Why I Think You Should Watch the Original ‘Murder on the Orient Express’

It’s been a few months since Kenneth Branagh’s version of Murder on the Orient Express (based on the novel by Agatha Christie) was released, but I hadn’t started this blog yet, so I wasn’t able to fulminate in written form about the many things that film got wrong, and advocate for seeing the original instead, except to a few lucky friends and colleagues. So now’s my chance! Grab a cup of tea and settle in.

My mother and sisters took me to see the original Murder on the Orient Express (1974) at the venerable Century Theatres in South Salt Lake — not the new cinema, but the old ones, the goofy space-age-inspired dome theaters. (I love that the photo below has It’s a Mad, Mad, Mad, Mad World on the marquee. I remember being taken to see that wacky little gem as a kid as well, although since it came out in 1963 — before I was born — it must have been in re-release.)

Century Theatres dome

The original Murder was directed by the masterful Sidney Lumet, and it featured what the DVD case’s tagline accurately calls “the Who’s Who in the Whodunnit”: Lauren Bacall, Ingrid Bergman, Sean Connery, John Gielgud, Anthony Perkins, Vanessa Redgrave, Michael York, and more. In the role of Hercule Poirot is the surprising choice of Albert Finney: surprising because he was a slim chap in his 30s and had to be padded and made up to look like the older, more rotund Poirot. It’s an amazing transformation, and a mesmerizing performance. He is still the definitive Poirot in my book (closely followed by the excellent David Suchet on PBS).

Which brings us to Kenneth Branagh. I often like his work, both as an actor and a director, and he wears both hats for his 2017 version of Murder. I’m still not sure what he was thinking with this portrayal of Christie’s famous Belgian detective. He looks nothing like Poirot: he is slim where he should be portly, silver-haired where he should be dark, and sports a gigantic mustache that seems to be unprecedented in the annals of male grooming. He does nail the accent, of course, as any actor trained in the rigorous English tradition would. But he can’t help but suffer in comparison to Finney. Finney’s Poirot is self-confident without being a show-off, fastidious without being effete. Branagh’s Poirot is smart, but also pretentious, sentimental, and much too athletic. (Poirot in a foot chase with a suspect? Seriously?)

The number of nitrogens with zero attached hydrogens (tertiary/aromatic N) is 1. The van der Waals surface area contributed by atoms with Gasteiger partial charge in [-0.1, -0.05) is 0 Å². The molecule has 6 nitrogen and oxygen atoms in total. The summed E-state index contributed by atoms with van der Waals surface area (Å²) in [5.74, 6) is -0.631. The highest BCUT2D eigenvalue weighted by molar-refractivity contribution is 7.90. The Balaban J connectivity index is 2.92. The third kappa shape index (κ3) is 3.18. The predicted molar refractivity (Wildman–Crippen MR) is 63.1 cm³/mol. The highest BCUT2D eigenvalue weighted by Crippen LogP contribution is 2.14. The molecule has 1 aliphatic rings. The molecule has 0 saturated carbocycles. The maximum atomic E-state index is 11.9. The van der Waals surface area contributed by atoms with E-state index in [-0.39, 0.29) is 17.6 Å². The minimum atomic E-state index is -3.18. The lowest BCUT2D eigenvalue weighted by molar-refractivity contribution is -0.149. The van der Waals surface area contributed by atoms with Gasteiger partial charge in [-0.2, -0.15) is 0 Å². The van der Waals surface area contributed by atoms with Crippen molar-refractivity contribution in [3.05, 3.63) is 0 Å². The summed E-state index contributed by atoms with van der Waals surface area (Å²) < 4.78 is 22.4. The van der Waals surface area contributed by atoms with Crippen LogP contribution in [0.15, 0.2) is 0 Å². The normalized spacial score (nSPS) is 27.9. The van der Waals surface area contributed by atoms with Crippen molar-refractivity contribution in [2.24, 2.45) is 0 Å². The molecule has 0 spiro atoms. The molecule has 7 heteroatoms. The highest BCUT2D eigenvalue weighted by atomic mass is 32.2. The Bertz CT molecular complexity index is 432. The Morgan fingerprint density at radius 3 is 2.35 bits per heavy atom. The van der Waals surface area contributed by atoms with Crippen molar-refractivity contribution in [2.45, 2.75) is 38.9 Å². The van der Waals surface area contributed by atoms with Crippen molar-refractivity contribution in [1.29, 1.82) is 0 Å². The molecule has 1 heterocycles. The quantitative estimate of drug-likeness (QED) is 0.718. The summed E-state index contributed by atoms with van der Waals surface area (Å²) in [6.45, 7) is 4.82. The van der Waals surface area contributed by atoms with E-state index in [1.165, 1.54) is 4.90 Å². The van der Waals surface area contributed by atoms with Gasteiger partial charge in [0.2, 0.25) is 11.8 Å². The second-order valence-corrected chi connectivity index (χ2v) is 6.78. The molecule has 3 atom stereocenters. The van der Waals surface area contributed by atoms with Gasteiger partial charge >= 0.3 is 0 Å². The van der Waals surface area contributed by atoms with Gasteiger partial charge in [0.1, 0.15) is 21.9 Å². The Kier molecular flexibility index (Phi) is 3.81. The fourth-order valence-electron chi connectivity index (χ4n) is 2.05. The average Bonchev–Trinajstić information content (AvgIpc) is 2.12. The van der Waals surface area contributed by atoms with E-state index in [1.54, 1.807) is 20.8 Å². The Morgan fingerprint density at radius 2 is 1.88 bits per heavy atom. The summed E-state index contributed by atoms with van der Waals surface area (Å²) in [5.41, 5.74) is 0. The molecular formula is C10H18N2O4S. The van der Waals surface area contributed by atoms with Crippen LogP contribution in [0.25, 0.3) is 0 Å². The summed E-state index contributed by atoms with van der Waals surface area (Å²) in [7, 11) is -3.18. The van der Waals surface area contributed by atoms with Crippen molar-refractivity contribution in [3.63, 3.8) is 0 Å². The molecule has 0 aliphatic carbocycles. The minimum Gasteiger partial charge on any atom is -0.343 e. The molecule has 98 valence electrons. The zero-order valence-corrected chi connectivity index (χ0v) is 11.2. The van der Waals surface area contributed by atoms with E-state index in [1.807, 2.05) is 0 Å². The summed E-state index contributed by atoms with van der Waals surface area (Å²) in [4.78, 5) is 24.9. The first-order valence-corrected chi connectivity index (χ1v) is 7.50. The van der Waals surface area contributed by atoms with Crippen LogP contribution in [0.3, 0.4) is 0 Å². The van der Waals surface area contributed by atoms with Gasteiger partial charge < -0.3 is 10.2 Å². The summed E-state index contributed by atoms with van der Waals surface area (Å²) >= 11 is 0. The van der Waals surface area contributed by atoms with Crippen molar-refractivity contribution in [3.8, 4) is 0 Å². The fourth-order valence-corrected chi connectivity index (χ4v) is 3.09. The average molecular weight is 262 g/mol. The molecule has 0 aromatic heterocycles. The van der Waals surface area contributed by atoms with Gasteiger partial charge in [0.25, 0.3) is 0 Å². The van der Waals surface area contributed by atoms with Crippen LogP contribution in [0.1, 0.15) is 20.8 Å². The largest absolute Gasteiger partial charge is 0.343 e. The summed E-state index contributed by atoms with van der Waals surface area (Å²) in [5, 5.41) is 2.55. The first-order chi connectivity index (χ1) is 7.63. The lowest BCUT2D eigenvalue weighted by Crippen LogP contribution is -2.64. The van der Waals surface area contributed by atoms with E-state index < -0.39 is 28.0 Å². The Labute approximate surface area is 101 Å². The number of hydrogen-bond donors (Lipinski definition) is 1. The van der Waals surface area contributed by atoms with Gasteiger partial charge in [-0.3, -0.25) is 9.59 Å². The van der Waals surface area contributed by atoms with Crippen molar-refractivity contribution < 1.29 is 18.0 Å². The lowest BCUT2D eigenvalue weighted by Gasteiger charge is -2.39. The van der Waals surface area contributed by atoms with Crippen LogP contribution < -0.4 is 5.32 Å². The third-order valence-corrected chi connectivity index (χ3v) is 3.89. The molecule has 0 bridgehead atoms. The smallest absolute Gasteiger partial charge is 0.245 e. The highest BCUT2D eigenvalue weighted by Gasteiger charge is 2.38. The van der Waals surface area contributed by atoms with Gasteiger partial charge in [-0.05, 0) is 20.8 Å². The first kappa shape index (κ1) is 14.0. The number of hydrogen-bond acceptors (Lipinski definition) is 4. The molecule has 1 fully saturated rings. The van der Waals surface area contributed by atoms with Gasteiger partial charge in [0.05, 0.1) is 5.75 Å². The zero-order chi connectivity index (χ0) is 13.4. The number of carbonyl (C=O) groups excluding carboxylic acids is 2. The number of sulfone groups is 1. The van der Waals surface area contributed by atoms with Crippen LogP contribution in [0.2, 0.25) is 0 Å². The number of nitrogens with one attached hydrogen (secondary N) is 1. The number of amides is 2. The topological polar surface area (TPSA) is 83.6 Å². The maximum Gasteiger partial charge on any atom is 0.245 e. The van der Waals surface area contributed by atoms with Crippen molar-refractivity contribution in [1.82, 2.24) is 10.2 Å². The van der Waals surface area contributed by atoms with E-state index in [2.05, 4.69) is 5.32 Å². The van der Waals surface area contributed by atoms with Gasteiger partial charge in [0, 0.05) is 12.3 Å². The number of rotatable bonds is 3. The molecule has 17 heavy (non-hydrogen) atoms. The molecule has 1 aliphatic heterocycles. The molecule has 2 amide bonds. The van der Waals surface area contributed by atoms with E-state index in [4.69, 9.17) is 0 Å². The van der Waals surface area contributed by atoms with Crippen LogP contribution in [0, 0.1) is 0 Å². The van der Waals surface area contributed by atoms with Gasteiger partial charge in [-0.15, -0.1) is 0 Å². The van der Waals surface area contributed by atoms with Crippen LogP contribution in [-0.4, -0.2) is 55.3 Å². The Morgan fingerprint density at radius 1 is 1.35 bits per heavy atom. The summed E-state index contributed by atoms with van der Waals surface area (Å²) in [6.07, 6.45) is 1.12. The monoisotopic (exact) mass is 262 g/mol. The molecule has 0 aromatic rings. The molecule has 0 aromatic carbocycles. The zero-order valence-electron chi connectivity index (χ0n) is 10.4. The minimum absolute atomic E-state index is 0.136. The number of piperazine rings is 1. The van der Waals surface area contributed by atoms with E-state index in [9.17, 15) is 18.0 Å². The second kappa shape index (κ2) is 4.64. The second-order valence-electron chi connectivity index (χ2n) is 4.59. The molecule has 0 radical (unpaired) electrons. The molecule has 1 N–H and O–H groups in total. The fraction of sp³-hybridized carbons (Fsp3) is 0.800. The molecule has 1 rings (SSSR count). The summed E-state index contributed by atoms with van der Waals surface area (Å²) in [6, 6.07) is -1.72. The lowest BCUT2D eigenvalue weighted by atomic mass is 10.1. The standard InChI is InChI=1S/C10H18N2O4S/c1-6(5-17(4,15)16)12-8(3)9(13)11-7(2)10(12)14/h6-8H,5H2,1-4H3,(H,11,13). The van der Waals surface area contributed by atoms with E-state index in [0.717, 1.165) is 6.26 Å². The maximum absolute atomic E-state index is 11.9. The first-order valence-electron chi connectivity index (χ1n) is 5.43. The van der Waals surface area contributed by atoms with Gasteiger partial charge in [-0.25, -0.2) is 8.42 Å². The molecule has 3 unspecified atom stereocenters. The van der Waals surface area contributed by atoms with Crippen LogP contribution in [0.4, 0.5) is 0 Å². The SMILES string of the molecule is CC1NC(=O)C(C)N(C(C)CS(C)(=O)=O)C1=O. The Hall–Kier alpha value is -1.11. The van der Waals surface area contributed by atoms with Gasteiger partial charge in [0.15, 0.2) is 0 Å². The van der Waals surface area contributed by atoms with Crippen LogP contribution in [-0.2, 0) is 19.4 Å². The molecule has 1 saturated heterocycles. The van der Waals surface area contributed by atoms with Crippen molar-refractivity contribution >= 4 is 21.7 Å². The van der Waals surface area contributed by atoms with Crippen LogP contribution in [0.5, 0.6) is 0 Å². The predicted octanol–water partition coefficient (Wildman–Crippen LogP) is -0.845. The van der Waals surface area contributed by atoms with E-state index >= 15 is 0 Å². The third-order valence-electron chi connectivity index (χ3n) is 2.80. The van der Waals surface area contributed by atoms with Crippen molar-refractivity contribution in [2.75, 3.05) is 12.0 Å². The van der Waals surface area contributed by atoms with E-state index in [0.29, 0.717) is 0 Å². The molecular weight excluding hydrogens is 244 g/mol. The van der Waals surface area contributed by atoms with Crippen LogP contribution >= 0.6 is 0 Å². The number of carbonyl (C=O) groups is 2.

The tone of Branagh’s film is needlessly dark and self-important. The original film is delightfully light and even funny, with the exception of the opening sequence, an eerie montage laying out the kidnapping case that forms the crux of the story. I found the sequence frightening as a child, and I realized later that was in large part because of the effectively chilling music. The score for the entire film is wonderful, and the composer, Richard Rodney Bennett, was rightfully nominated for an Academy Award. (The movie was nominated for six Oscars; one was won, by Ingrid Bergman for Best Actress in a Supporting Role. I feel it would have won more if it hadn’t been up against things like The Godfather Part II and Chinatown.)

A digression: here’s one of my favorite examples of how fundamental music and editing are to filmmaking. It’s a happy version of the trailer for The Shining.

Anyway, there you have it. I admit to having a sentimental attachment to this version of Murder on the Orient Express; it was a favorite of my parents, and I have fond memories of watching it with them on our huge, clunky Betamax video machine (my dad was always an early adopter when it came to technology). Please seek it out and watch it if you like mysteries.

Foscarelli: Hey, what are you reading, Mister Beddoes?

Beddoes: I am reading “Love’s Captive,” by Mrs. Arabella Richardson.

Foscarelli: Is it about sex?

Beddoes: No, it’s about 10:30, Mister Foscarelli.

— Murder on the Orient Express

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